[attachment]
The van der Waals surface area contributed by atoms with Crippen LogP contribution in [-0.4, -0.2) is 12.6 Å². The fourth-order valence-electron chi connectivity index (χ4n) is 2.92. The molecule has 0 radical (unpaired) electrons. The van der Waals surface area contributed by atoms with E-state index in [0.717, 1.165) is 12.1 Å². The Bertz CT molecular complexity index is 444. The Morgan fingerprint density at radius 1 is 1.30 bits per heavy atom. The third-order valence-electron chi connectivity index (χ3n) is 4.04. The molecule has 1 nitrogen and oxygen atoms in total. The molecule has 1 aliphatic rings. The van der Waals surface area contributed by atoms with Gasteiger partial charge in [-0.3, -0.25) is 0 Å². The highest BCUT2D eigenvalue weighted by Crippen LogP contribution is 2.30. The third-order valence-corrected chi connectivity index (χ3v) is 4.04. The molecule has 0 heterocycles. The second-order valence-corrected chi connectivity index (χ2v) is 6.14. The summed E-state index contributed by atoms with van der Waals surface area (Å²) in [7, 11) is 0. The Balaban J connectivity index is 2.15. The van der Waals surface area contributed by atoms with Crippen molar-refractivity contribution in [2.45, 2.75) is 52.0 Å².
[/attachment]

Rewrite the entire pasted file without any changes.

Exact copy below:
The van der Waals surface area contributed by atoms with Crippen LogP contribution in [-0.4, -0.2) is 12.6 Å². The fourth-order valence-electron chi connectivity index (χ4n) is 2.92. The molecule has 0 radical (unpaired) electrons. The van der Waals surface area contributed by atoms with E-state index in [0.717, 1.165) is 12.1 Å². The Bertz CT molecular complexity index is 444. The Morgan fingerprint density at radius 1 is 1.30 bits per heavy atom. The third-order valence-electron chi connectivity index (χ3n) is 4.04. The molecule has 1 nitrogen and oxygen atoms in total. The molecule has 1 aliphatic rings. The van der Waals surface area contributed by atoms with Gasteiger partial charge in [-0.3, -0.25) is 0 Å². The highest BCUT2D eigenvalue weighted by Crippen LogP contribution is 2.30. The third-order valence-corrected chi connectivity index (χ3v) is 4.04. The molecule has 0 heterocycles. The second-order valence-corrected chi connectivity index (χ2v) is 6.14. The summed E-state index contributed by atoms with van der Waals surface area (Å²) in [7, 11) is 0. The Balaban J connectivity index is 2.15. The van der Waals surface area contributed by atoms with Crippen molar-refractivity contribution in [2.45, 2.75) is 52.0 Å².